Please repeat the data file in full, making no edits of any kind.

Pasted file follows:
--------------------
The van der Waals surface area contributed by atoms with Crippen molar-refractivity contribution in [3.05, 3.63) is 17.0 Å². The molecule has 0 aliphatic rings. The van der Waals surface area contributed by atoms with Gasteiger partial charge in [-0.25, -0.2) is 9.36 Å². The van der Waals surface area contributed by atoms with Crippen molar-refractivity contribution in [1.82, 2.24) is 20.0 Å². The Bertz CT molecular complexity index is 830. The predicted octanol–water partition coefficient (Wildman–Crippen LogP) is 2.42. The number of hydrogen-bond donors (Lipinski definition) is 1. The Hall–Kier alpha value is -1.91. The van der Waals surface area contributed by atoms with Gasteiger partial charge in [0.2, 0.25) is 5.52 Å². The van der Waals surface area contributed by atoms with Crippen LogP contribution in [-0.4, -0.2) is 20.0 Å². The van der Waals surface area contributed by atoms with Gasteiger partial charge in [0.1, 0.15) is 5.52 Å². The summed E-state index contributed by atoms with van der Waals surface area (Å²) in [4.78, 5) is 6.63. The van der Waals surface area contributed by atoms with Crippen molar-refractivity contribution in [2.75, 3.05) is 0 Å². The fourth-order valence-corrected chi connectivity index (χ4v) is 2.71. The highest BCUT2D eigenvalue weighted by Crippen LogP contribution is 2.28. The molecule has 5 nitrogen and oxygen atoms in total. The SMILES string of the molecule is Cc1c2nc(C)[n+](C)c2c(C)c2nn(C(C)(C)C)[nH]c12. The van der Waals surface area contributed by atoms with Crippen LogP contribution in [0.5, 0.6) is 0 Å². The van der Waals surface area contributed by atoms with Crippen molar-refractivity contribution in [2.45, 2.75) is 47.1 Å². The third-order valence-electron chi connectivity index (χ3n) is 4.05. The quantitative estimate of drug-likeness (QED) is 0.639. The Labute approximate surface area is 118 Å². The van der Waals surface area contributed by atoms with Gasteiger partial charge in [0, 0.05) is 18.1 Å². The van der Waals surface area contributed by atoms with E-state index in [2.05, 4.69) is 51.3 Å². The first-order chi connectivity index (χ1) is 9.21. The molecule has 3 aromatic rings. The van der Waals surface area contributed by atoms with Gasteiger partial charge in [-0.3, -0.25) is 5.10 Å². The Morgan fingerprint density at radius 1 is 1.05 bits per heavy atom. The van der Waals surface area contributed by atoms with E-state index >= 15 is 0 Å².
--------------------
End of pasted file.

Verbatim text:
The van der Waals surface area contributed by atoms with Crippen molar-refractivity contribution in [3.05, 3.63) is 17.0 Å². The molecule has 0 aliphatic rings. The van der Waals surface area contributed by atoms with Gasteiger partial charge in [-0.25, -0.2) is 9.36 Å². The van der Waals surface area contributed by atoms with Crippen molar-refractivity contribution in [1.82, 2.24) is 20.0 Å². The Bertz CT molecular complexity index is 830. The predicted octanol–water partition coefficient (Wildman–Crippen LogP) is 2.42. The number of hydrogen-bond donors (Lipinski definition) is 1. The Hall–Kier alpha value is -1.91. The van der Waals surface area contributed by atoms with Gasteiger partial charge in [0.2, 0.25) is 5.52 Å². The van der Waals surface area contributed by atoms with Crippen LogP contribution in [-0.4, -0.2) is 20.0 Å². The van der Waals surface area contributed by atoms with Gasteiger partial charge in [0.1, 0.15) is 5.52 Å². The summed E-state index contributed by atoms with van der Waals surface area (Å²) in [4.78, 5) is 6.63. The van der Waals surface area contributed by atoms with Crippen molar-refractivity contribution in [2.75, 3.05) is 0 Å². The fourth-order valence-corrected chi connectivity index (χ4v) is 2.71. The highest BCUT2D eigenvalue weighted by Crippen LogP contribution is 2.28. The molecule has 5 nitrogen and oxygen atoms in total. The SMILES string of the molecule is Cc1c2nc(C)[n+](C)c2c(C)c2nn(C(C)(C)C)[nH]c12. The van der Waals surface area contributed by atoms with Crippen LogP contribution in [0.5, 0.6) is 0 Å². The van der Waals surface area contributed by atoms with Crippen molar-refractivity contribution in [2.45, 2.75) is 47.1 Å². The third-order valence-electron chi connectivity index (χ3n) is 4.05. The quantitative estimate of drug-likeness (QED) is 0.639. The Labute approximate surface area is 118 Å². The van der Waals surface area contributed by atoms with Gasteiger partial charge in [0, 0.05) is 18.1 Å². The van der Waals surface area contributed by atoms with E-state index in [2.05, 4.69) is 51.3 Å². The first-order chi connectivity index (χ1) is 9.21. The molecule has 3 aromatic rings. The van der Waals surface area contributed by atoms with Gasteiger partial charge in [-0.3, -0.25) is 5.10 Å². The Morgan fingerprint density at radius 1 is 1.05 bits per heavy atom. The van der Waals surface area contributed by atoms with E-state index >= 15 is 0 Å².